1893 Calcott Bros ‘X.L. Full Roadster’
Sloping Top Tube Solid-Tyred Safety Bike
The 1890s was the most interesting decade in bicycle evolution, as well as in vehicle history. Every year saw major design changes and new inventions. This was the first ‘bicycle boom’ when this innovative form of transport really exploded upon society. The money generated by bicycle sales created an ‘industrial revolution’ turning local engineers and machine shops into new businesses as bicycle and component manufacturers. Suddenly there was work for all! Within ten years, following the enormous optimism that everyone felt at the dawn of the twentieth century, many of those same companies evolved into the motorcycle and automobile manufacturers that we know today.
The design of this fabulous safety bicycle was the dominant style of 1893/1894. Pneumatic ‘cushion’ tyres had only recently started to be fitted, and were an option for most British bikes at this time, as you can see from the catalogue illustration above. However, they cost an extra 4 guineas (a guinea was initially a gold coin in use between 1663 and 1813, whose value was £1 1/-), and very few customers chose them. When you consider that would have been nearly 25% extra on top of its purchase price, you can see why this particular example was fitted with solid tyres.
Though C. Macintosh invented cushion (pneumatic) tyres for bicycles in 1884, this innovation took a while to catch on, as they were very expensive at first. Though an option in 1893/1894, most bikes sold still had solid tyres. But, by 1896/1897, pneumatic tyres had come down in price and practicality sufficiently to be fitted to the majority of bikes.
I took it up to Doug Pinkerton near Birmingham for a full service and mechanical restoration. He stripped and cleaned all the mechanical components, and rebuilt the wheels and brake.
I’ve ridden it. It’s an exciting ride, to say the least 🙂
Far Gosforth Street Works,
1891 Calcott Advert
Enoch John West started at Singer Cycle Co and joined up with the Calcotts to form Calcott Bros & West in 1888 (or 1886 according to other sources). The company sold ‘XL’ cycles from their premises in Much Park Street, and subsequently at Far Gosforth St Works. By 1891, they were offering eight models.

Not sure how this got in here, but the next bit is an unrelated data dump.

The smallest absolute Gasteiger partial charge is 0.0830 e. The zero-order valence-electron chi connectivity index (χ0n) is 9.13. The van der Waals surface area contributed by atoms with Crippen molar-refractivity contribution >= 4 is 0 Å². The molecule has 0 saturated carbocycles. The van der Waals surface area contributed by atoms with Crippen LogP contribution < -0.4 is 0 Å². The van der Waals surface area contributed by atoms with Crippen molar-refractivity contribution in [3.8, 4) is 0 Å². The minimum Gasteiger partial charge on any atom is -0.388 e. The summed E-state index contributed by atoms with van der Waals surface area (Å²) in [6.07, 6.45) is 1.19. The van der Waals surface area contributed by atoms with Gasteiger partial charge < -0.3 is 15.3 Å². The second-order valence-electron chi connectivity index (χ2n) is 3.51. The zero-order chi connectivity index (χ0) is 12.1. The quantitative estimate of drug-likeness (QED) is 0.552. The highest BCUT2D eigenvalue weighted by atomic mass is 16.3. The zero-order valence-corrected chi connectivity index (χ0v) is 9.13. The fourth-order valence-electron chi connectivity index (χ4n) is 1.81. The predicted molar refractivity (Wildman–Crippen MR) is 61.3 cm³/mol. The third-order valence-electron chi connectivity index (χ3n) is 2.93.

E.J West left at the end of that year to set up his own company E.J. West & Co Ltd, and in 1897 began designing cars, quadricycles, tricycles and motorcycles. (He also manufactured under the name of Progress Cycle Co). The company went on to produce over five hundred vehicles (of which there are three survivors still running) before going into liquidation in November 1903. He nevertheless continued making cars, including the ‘West’ Light Car and others. In 1915, became a manager at the White and Poppe engine works in Coventry.
Without West, the company name changed to Calcott Bros. In 1911 they manufactured a motorcycle fitted with a 3.5hp White and Poppe engine and, in 1913, made their first light cars. Bicycle production stopped at this time. The company apparently produced some 2,500 vehicles before eventually being taken over by the Singer Company in 1926. Below, you can see the Calcott premises in the early twenties.
It has wide crescent handlebars, with rare horn grips. The right grip is damaged, but these are so rare I won’t replace them.
Safety bikes at this time were fixed-wheel models.
The pedals are correct for this bicycle. However, someone at some time has nickel-plated them. It is very hard to find bicycles of this age that still retain their original paint. Although the paint on this one looks original, it may have been repainted a very long time ago.
As you can see from the catalogue illustration at the top of the page, mudguards were fitted. You can see the rear mudguard fitment on the rear seat stays in the picture below.
I don’t have mudguards for it, but it is possible to have willow bent to shape to make wooden mudguards.
SAFETY BIKE HAMMOCK SADDLE
SLADE & Co
73 Bold St, Liverpool
Slade & Co of Liverpool advertised and sold safety bicycles and tricycles from various leading manufacturers, including Calcott. This is their 1893 catalogue.
Slade & Co also sold wooden cycle huts. For an extra 15/- you could buy one mounted on wheels.
PHOTOS BEFORE RESTORATION
I took these three pictures before the bike was restored. A front brake and correct saddle have since been fitted.
I’ve spent a lot of time and effort on this old safety, and have enjoyed learning about them in the process. As a result, instead of being hidden away in the museum where I bought it, this interesting 117-year-old machine can now ridden and enjoyed once again.
Although it would be two or three more years before safety bikes developed into the diamond frame style we are familiar with today, by the 1890s they were already small enough to enable ordinary folks to use them. Previously, of course, only athletic fellows could ride high wheelers, as seen in the 1891 picture above, comparing the two styles.
An interesting footnote to the above observation is that, once again, safety bikes find increased favour among cyclists. High wheelers enthusiasts have enjoyed riding them ever since they originally went out of fashion – in the early 1890s, because of the introduction of the safety bike. Most contemporary high wheeler riders, however, are starting to reach an age when they no longer wish to fall off! So safety bikes such as this one are now enjoying a renaissance.